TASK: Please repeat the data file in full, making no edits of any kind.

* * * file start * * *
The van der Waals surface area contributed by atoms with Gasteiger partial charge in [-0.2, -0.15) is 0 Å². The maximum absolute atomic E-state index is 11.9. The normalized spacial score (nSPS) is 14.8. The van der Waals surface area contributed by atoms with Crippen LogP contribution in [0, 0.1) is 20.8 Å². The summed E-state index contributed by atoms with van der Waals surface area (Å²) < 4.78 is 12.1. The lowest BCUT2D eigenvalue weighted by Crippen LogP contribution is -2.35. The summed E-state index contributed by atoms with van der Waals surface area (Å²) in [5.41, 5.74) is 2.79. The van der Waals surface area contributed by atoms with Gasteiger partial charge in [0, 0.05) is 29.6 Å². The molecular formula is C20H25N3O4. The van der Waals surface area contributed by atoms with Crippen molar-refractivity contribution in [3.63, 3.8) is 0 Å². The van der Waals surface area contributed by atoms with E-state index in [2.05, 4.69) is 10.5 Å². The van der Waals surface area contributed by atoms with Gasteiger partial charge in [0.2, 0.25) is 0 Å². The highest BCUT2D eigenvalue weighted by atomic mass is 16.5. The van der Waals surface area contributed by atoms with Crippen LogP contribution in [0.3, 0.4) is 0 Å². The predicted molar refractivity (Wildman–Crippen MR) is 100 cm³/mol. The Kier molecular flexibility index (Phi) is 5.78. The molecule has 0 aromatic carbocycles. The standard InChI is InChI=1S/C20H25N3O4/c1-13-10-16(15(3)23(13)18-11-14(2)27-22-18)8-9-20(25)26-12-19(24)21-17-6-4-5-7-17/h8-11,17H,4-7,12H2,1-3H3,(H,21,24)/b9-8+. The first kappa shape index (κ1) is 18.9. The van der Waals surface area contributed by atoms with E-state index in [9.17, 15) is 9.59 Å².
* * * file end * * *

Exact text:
The van der Waals surface area contributed by atoms with Gasteiger partial charge in [-0.2, -0.15) is 0 Å². The maximum absolute atomic E-state index is 11.9. The normalized spacial score (nSPS) is 14.8. The van der Waals surface area contributed by atoms with Crippen LogP contribution in [0, 0.1) is 20.8 Å². The summed E-state index contributed by atoms with van der Waals surface area (Å²) < 4.78 is 12.1. The lowest BCUT2D eigenvalue weighted by Crippen LogP contribution is -2.35. The summed E-state index contributed by atoms with van der Waals surface area (Å²) in [5.41, 5.74) is 2.79. The van der Waals surface area contributed by atoms with Gasteiger partial charge in [0, 0.05) is 29.6 Å². The molecular formula is C20H25N3O4. The van der Waals surface area contributed by atoms with Crippen molar-refractivity contribution in [3.63, 3.8) is 0 Å². The van der Waals surface area contributed by atoms with E-state index in [2.05, 4.69) is 10.5 Å². The van der Waals surface area contributed by atoms with Gasteiger partial charge in [0.2, 0.25) is 0 Å². The highest BCUT2D eigenvalue weighted by atomic mass is 16.5. The van der Waals surface area contributed by atoms with Crippen LogP contribution in [0.3, 0.4) is 0 Å². The predicted molar refractivity (Wildman–Crippen MR) is 100 cm³/mol. The Kier molecular flexibility index (Phi) is 5.78. The molecule has 0 aromatic carbocycles. The standard InChI is InChI=1S/C20H25N3O4/c1-13-10-16(15(3)23(13)18-11-14(2)27-22-18)8-9-20(25)26-12-19(24)21-17-6-4-5-7-17/h8-11,17H,4-7,12H2,1-3H3,(H,21,24)/b9-8+. The first kappa shape index (κ1) is 18.9. The van der Waals surface area contributed by atoms with E-state index in [9.17, 15) is 9.59 Å².